MPs have spoken out in favour of the government carrying out a full review of the family courts to stop them being used by violent men to prolong abuse against their partners and their children.
The House of Commons debated the issue on 15 September 2016 following the January 2016 Women’s Aid Report, “Nineteen Child Homicides”. The report highlighted 19 children who had been killed by perpetrators of domestic abuse. The report found that the killings had been made possible as a result of unsafe child contact arrangements, formal and informal.
MPs, including Labour MP for Hove Peter Kyle, said that the family court system was allowing violent men to re-victimise women and that an increasing number of men are representing themselves and re-traumatising their victims. Kyle added that, “The family courts are being used to perpetrate abuse against extremely vulnerable women…One of my constituents has been cross-examined by her former partner on three separate occasions, the man who beat her, broke her bones and battered her unconscious”.
Angela Smith, the Labour MP for Penistone and Stocksbridge, raised the case of her constituent Claire Throssell whose children were killed by her estranged partner, Darren Sykes. Sykes murdered their two children at their home in 2014 during a contact visit. He enticed them up to the loft with a new train set, then set 16 fires in the house and barricaded the home. Sykes had been given contact with the children by the family court despite the authorities’ knowledge of his violence and the children’s expressed fear towards him. Smith said, “…the family courts needed to properly implement ‘practice guidance 12J’, which is suppose to force judges to put the safety of children and their residential parents before the access rights of a violent and abusive parent”.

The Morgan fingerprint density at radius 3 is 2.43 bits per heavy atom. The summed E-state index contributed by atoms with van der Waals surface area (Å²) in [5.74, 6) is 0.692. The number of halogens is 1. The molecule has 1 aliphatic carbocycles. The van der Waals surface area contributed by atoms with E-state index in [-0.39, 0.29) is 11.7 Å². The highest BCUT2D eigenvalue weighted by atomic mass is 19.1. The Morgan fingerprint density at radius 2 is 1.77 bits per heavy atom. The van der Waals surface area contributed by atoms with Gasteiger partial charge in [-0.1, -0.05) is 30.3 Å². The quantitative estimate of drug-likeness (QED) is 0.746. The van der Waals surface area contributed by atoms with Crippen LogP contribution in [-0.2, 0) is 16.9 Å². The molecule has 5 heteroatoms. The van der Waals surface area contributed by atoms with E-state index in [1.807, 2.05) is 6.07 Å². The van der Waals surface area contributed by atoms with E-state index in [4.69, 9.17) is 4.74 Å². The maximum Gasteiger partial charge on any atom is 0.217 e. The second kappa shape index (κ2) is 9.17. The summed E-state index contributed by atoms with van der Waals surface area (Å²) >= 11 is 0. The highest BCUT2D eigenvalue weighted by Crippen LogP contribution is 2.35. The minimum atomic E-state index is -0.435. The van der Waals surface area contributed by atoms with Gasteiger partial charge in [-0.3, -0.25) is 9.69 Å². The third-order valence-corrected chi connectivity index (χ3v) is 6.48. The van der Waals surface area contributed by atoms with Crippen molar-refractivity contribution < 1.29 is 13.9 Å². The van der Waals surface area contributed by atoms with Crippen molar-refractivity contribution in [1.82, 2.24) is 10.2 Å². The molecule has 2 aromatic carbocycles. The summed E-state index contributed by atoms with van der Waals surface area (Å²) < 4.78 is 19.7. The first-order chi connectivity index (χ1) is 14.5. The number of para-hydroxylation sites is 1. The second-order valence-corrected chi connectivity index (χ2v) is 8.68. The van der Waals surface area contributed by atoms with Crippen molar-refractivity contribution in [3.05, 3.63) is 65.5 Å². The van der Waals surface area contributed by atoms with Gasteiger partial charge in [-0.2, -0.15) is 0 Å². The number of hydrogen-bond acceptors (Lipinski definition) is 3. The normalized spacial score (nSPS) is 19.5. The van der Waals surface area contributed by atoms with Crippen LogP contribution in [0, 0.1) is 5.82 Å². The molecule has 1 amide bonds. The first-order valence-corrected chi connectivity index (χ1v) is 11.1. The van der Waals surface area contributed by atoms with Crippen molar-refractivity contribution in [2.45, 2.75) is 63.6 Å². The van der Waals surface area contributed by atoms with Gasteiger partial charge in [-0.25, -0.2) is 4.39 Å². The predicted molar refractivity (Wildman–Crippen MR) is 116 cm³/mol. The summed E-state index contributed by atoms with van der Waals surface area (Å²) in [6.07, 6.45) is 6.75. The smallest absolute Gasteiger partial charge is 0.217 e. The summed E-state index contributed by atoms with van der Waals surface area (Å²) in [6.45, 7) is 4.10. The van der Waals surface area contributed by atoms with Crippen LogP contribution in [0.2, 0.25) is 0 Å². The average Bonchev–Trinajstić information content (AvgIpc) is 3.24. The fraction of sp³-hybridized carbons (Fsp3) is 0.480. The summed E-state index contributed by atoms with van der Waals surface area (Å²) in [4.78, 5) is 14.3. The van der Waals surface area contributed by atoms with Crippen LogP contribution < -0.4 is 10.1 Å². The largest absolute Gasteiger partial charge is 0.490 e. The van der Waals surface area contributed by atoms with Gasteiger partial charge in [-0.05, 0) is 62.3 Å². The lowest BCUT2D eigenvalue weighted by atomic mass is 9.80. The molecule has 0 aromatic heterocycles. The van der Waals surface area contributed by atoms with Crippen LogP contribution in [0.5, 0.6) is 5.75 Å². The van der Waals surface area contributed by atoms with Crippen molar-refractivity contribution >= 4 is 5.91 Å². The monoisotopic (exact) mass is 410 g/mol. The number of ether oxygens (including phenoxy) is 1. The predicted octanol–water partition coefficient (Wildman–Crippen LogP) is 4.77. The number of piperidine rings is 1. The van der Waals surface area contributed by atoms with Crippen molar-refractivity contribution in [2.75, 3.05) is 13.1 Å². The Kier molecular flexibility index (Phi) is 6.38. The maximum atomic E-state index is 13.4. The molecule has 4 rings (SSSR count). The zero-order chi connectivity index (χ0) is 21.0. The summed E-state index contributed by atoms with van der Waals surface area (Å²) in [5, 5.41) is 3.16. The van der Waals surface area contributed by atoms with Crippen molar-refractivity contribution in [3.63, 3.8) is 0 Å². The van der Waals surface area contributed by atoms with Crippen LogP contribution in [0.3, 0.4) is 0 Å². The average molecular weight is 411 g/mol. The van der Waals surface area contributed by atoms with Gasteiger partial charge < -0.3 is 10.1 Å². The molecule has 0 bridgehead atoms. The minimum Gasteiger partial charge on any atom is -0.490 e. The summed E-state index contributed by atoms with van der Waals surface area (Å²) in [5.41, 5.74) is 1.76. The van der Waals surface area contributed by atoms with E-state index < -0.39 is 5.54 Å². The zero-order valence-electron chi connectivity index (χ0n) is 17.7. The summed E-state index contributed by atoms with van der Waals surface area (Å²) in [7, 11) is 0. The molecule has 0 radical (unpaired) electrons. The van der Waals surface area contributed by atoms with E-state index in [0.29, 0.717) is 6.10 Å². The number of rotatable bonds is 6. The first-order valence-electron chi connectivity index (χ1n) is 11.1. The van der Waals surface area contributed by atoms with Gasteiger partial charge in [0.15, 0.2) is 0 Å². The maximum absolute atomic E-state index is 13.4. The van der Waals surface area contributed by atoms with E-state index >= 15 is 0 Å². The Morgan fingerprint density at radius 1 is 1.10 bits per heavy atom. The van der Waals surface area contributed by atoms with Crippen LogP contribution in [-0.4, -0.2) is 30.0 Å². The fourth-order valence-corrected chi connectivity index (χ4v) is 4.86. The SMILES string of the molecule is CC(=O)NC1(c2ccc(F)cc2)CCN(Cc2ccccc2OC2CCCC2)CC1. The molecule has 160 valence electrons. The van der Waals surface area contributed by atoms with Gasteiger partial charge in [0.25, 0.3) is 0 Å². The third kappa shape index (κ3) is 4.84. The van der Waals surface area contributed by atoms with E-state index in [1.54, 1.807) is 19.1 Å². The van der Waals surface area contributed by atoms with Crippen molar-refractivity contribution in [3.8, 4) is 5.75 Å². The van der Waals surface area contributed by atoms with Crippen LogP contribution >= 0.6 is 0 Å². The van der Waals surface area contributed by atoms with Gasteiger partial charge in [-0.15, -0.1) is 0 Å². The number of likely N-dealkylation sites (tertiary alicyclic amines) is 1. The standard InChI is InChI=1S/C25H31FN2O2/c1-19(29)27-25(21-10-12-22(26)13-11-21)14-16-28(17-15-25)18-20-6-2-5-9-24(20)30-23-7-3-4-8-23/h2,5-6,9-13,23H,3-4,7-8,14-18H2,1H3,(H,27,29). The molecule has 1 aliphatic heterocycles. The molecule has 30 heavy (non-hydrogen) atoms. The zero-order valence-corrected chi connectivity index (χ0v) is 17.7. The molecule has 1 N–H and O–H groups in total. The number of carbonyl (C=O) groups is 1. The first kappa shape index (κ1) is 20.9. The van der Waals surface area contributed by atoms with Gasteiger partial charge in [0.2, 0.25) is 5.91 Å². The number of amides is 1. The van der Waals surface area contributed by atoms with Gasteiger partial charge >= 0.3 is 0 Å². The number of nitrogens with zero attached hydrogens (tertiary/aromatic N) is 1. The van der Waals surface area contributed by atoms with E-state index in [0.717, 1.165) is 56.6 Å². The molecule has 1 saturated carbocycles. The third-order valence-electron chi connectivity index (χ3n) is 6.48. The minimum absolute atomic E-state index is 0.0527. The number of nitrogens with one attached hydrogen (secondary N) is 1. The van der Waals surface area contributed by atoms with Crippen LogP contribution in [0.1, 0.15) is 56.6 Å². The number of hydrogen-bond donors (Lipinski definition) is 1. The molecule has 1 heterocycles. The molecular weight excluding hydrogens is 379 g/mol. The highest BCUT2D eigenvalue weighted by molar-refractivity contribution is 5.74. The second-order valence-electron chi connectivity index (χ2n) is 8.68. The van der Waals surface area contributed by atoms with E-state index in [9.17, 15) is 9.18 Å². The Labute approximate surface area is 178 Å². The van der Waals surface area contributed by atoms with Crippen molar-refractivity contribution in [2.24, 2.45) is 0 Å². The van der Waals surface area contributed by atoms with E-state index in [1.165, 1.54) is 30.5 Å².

MPs sent a clear message to the new justice secretary, Liz Truss, that as well as responding to the Women’s Aid report, they need to respond to the all-party parliamentary group report on domestic abuse, child contact and the family courts, which said that the courts needed to ensure there was safe child contact, not contact at any cost.
The former director of public prosecutions and Labour MP for Holborn and St Pancras, Keir Starmer said it was important to look at the changes made to the criminal justice system to better protect the victims of domestic violence. The criminal system has incorporated special measure for victims and witnesses and enables special independent abuse advocates so that nobody has to face being cross-examined by their abuser in court. Starmer said when he went along to the all-party parliamentary group on domestic violence he was “…struck by the fact that what I was hearing would not be tolerated the criminal courts any more. Special measure in the criminal courts is the norm”.
Dr Phillip Lee, the parliamentary Under-Secretary of State for Justice said in relation to Practice Direction 12J, “the most senior family judge, the president of the family division, has asked a High Court to review the practice direction in light of the recommendations made by Women’s Aid and the all-party parliamentary group on domestic violence”.
It is hoped that Sir James Munby tackles this issue head on.